The Court's metamorphoses resulted in nothing short of the liquidification of property ("the conversion of capital from fixed tangibles into fluid intangibles" [Corporate Reconstruction, 50])- ironically, a textualization of property in which it became so much a function of the lex scripta (statute law, written law) as to make it nearly impossible to say "market" without also saying "the law," "possession" without also invoking "property," "things" without also calling to mind the difference between things and the "signs" of things. Historian of capitalism Martin Sklar has chosen an apt analogy to describe this critical state of the law:
In proportion as market relations mature, the law displaces religion, just as the courts displace the church, and lawyers and judges, the clergy.... There can be no modern capitalist market... apart from the complex development and the certainty of the law. The law is the Latin of the market, just as the language of money and price is the Vulgate.. . . The modern capitalist market without the law is as little feasible as the church without religion. The courts are the church, the law the canon of everyday life, jurisprudence the theology. (Corporate Reconstruction, 86-87)The expectation of stable market value. The property right to an unchanging world. The certainty of the law. The importance of the "letter of the law," its significance as a reservoir of certainty, intensified as the law's perceived need to conceive of property in terms of bounded, tangible land began to wane. In short, the ephemeralization of property was met by the incarnation of the word. Again Sklar: "Certainty, here, does not mean changeless rigidity, but a consistency of logic and reasoning, which, though rooted in precedent, may also depart from it in adapting to, or providing for, changing conditions. Certainty means, in other words, a logic . . . that yields a reasonable predictability in both the constancy and the variability of the law" (86-87). Legal certainty, by emphasizing a "consistency of logic and reasoning," not only stresses a finite set of inferential procedures "rooted in precedent" but also valorizes the law as a system capable of functioning with "mathematical" certainty. By the terms of the fallacy, the legal forms of this "logic" (borne to market in the argot of equity, credit, debt, liability, contract) work like chemical reactions and mathematical theorems.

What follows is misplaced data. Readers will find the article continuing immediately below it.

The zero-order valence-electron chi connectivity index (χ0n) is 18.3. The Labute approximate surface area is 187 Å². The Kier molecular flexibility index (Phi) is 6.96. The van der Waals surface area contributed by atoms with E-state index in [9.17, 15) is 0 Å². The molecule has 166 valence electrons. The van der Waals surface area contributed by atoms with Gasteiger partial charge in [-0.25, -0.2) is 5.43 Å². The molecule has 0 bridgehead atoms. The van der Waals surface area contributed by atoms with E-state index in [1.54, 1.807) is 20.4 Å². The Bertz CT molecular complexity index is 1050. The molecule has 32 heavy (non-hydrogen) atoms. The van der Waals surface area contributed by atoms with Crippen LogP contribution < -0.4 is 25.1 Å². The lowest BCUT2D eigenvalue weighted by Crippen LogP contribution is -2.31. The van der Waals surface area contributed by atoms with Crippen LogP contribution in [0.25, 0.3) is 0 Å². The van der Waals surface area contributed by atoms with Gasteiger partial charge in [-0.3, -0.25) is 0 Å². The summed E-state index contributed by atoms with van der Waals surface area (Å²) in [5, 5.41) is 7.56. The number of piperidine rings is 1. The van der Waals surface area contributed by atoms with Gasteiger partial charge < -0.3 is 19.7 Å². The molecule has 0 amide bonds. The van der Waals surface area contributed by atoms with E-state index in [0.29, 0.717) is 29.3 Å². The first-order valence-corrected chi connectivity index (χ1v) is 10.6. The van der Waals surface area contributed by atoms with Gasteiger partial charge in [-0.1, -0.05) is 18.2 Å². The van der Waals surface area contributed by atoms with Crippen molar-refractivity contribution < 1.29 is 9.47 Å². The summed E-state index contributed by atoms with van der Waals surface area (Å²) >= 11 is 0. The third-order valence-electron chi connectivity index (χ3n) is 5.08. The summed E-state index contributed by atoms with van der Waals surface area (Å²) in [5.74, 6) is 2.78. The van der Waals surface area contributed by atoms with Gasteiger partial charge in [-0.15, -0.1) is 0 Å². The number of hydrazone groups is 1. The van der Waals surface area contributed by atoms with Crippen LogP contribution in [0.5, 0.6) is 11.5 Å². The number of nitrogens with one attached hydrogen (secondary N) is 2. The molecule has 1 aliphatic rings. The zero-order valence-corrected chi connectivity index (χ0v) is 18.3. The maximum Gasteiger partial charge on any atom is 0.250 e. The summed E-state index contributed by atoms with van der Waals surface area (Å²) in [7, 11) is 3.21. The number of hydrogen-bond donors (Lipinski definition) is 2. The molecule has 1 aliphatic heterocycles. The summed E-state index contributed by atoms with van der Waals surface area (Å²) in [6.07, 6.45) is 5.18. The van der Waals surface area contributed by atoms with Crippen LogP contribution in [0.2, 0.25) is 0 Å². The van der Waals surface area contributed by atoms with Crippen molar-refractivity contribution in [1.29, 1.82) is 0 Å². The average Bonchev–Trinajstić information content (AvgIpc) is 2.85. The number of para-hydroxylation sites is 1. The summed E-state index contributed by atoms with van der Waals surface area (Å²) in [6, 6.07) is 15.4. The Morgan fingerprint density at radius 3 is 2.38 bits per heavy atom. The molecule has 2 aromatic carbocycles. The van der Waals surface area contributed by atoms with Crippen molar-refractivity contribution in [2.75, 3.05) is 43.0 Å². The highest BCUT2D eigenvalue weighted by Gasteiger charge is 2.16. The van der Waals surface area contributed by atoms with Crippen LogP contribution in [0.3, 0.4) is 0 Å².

Legal certainty, as many nineteenth-century jurists warned, collapses legal causation into scientific causation. In "The Path of the Law," written in 1897, a mere seven years after the Supreme Court's pivotal reconfiguration of property, Oliver Wendell Holmes cautions against the belief that logic is the only force at work in the law. "The life of the law has not been logic," he asserts elsewhere, in one of the more memorable of his many dicta, "it has been experience." The notion that a given system can be worked out like mathematics from some general axioms of conduct, he warns, has long presented one of law's greatest fallacies, which fallacy, for him, approaches the comedic: "[It is] as if [ judicial wrangling] meant simply that one side or the other were not doing their sums right, and, if they would take more trouble, agreement inevitably would come." (Tellingly, Holmes here strikes a chord with Harriet Beecher Stowe's condemnation of the "severe, unflinching accuracy of logic" that reigns in antebellum jurisprudence, those "accursed principle[s of ] mathematical accuracy" and "elegant surgical instruments for the work of dissecting the living human heart.") True, Holmes concedes, the "language of judicial decision is mainly the language of logic," but the syntax or form of logic only "flatter[s] that longing for certainty and for repose" common to the law: "But certainty generally is illusion, and repose is not the destiny of man" (181). Holmes concedes that, superordinate to logic, prediction and prophecy are the business of the law. Most people long to know, and to know clearly, the circumstances under which they "run the risk" of encountering the punitive arm of the state (167). The jurist's task is thus to predict "the incidence of the public force" through "the instrumentality of the courts" (167). Again, Holmes's formulation deserves citation on account of its simplicity alone: "The prophesies of what the courts will do in fact, and nothing more pretentious, are what I mean by the law" (172- 73). The forms of the law are in fact merely figures of judgment, of "a judgement as to the relative worth and importance of competing legislative grounds, often an inarticulate and unconscious judgement, it is true, and yet the very root and nerve of the whole proceeding" (181). Again, Holmes cautions, it would be wrong here to confuse legal ideas with moral ideas. "An inarticulate and unconscious judgement" refers only to the force of an agreed on set of cultural signs-in his words, "the preference of a given body in a given time and place" (181, emphasis mine). It is here that a pragmatic jurisprudence dispels moral and principle and appears merely akin to public policy.